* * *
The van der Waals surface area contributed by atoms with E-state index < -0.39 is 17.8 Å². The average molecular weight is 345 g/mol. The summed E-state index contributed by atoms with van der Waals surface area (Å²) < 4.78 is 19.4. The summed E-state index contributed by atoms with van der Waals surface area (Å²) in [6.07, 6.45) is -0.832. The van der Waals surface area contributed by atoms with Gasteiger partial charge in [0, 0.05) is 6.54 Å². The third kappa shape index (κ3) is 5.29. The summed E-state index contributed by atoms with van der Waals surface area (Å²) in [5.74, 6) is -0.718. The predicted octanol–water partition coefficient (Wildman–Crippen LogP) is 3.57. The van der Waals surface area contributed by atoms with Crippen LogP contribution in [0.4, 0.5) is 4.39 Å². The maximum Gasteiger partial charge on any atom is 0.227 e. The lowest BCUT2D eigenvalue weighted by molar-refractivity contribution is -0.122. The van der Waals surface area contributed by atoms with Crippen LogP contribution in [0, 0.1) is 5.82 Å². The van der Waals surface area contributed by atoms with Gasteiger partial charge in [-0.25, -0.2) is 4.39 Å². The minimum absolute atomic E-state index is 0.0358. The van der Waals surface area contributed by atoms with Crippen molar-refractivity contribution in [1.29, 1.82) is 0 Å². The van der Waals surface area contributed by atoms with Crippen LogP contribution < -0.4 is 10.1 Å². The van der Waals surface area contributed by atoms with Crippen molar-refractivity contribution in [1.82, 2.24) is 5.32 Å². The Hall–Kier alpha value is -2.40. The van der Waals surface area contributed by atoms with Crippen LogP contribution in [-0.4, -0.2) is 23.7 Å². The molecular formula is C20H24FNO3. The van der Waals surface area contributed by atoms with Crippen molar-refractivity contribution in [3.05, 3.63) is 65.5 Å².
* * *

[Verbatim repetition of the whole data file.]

The van der Waals surface area contributed by atoms with E-state index < -0.39 is 17.8 Å². The average molecular weight is 345 g/mol. The summed E-state index contributed by atoms with van der Waals surface area (Å²) < 4.78 is 19.4. The summed E-state index contributed by atoms with van der Waals surface area (Å²) in [6.07, 6.45) is -0.832. The van der Waals surface area contributed by atoms with Gasteiger partial charge in [0, 0.05) is 6.54 Å². The third kappa shape index (κ3) is 5.29. The summed E-state index contributed by atoms with van der Waals surface area (Å²) in [5.74, 6) is -0.718. The predicted octanol–water partition coefficient (Wildman–Crippen LogP) is 3.57. The van der Waals surface area contributed by atoms with Crippen LogP contribution in [0.4, 0.5) is 4.39 Å². The maximum Gasteiger partial charge on any atom is 0.227 e. The lowest BCUT2D eigenvalue weighted by molar-refractivity contribution is -0.122. The van der Waals surface area contributed by atoms with Crippen LogP contribution in [0, 0.1) is 5.82 Å². The van der Waals surface area contributed by atoms with Gasteiger partial charge in [-0.25, -0.2) is 4.39 Å². The minimum absolute atomic E-state index is 0.0358. The van der Waals surface area contributed by atoms with Crippen molar-refractivity contribution in [1.29, 1.82) is 0 Å². The van der Waals surface area contributed by atoms with Crippen LogP contribution < -0.4 is 10.1 Å². The van der Waals surface area contributed by atoms with Crippen molar-refractivity contribution in [1.82, 2.24) is 5.32 Å². The Hall–Kier alpha value is -2.40. The van der Waals surface area contributed by atoms with Crippen LogP contribution in [-0.4, -0.2) is 23.7 Å². The molecular formula is C20H24FNO3. The van der Waals surface area contributed by atoms with Crippen molar-refractivity contribution in [3.05, 3.63) is 65.5 Å².